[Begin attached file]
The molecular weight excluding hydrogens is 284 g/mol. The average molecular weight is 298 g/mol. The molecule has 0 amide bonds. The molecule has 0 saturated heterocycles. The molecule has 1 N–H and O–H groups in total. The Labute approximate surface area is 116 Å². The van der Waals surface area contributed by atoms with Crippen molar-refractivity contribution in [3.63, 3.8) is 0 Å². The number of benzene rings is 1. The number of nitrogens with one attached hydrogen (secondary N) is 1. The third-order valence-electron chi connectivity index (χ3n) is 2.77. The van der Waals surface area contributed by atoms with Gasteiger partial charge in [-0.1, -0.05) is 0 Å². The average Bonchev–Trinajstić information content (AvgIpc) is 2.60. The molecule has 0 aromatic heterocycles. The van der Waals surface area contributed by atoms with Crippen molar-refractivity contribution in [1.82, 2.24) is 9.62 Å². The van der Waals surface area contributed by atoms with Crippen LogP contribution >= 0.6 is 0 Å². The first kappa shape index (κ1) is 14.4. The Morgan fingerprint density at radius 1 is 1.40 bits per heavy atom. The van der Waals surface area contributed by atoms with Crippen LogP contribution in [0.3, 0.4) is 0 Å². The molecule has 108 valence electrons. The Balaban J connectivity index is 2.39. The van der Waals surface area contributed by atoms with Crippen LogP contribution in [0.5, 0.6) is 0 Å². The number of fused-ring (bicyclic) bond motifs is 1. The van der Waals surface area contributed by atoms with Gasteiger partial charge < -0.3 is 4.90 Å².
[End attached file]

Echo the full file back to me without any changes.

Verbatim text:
The molecular weight excluding hydrogens is 284 g/mol. The average molecular weight is 298 g/mol. The molecule has 0 amide bonds. The molecule has 0 saturated heterocycles. The molecule has 1 N–H and O–H groups in total. The Labute approximate surface area is 116 Å². The van der Waals surface area contributed by atoms with Crippen molar-refractivity contribution in [3.63, 3.8) is 0 Å². The number of benzene rings is 1. The number of nitrogens with one attached hydrogen (secondary N) is 1. The third-order valence-electron chi connectivity index (χ3n) is 2.77. The van der Waals surface area contributed by atoms with Gasteiger partial charge in [-0.1, -0.05) is 0 Å². The average Bonchev–Trinajstić information content (AvgIpc) is 2.60. The molecule has 0 aromatic heterocycles. The van der Waals surface area contributed by atoms with Crippen molar-refractivity contribution in [1.82, 2.24) is 9.62 Å². The van der Waals surface area contributed by atoms with Crippen LogP contribution >= 0.6 is 0 Å². The first kappa shape index (κ1) is 14.4. The Morgan fingerprint density at radius 1 is 1.40 bits per heavy atom. The van der Waals surface area contributed by atoms with Crippen LogP contribution in [0.3, 0.4) is 0 Å². The molecule has 108 valence electrons. The Balaban J connectivity index is 2.39. The van der Waals surface area contributed by atoms with Crippen LogP contribution in [0.5, 0.6) is 0 Å². The number of fused-ring (bicyclic) bond motifs is 1. The van der Waals surface area contributed by atoms with Gasteiger partial charge < -0.3 is 4.90 Å².